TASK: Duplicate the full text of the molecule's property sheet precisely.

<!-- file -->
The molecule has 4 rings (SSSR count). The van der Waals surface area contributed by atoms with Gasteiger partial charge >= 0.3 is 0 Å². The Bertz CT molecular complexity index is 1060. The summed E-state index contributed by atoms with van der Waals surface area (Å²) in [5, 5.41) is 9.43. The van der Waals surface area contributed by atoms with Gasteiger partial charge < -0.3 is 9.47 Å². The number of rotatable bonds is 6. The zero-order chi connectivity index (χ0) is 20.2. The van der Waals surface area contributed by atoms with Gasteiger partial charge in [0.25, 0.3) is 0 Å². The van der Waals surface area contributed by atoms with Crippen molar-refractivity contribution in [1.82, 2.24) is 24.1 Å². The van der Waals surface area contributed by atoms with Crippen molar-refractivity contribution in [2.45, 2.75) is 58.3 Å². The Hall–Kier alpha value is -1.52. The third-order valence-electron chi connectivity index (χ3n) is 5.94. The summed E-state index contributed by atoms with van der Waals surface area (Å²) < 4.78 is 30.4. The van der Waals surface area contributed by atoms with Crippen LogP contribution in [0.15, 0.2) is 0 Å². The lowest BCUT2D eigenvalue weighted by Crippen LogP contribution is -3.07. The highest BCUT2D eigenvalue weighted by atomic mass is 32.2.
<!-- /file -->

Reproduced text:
The molecule has 4 rings (SSSR count). The van der Waals surface area contributed by atoms with Gasteiger partial charge >= 0.3 is 0 Å². The Bertz CT molecular complexity index is 1060. The summed E-state index contributed by atoms with van der Waals surface area (Å²) in [5, 5.41) is 9.43. The van der Waals surface area contributed by atoms with Gasteiger partial charge < -0.3 is 9.47 Å². The number of rotatable bonds is 6. The zero-order chi connectivity index (χ0) is 20.2. The van der Waals surface area contributed by atoms with Gasteiger partial charge in [0.25, 0.3) is 0 Å². The van der Waals surface area contributed by atoms with Crippen molar-refractivity contribution in [1.82, 2.24) is 24.1 Å². The van der Waals surface area contributed by atoms with Crippen molar-refractivity contribution in [2.45, 2.75) is 58.3 Å². The Hall–Kier alpha value is -1.52. The third-order valence-electron chi connectivity index (χ3n) is 5.94. The summed E-state index contributed by atoms with van der Waals surface area (Å²) < 4.78 is 30.4. The van der Waals surface area contributed by atoms with Crippen LogP contribution in [0.15, 0.2) is 0 Å². The lowest BCUT2D eigenvalue weighted by Crippen LogP contribution is -3.07. The highest BCUT2D eigenvalue weighted by atomic mass is 32.2.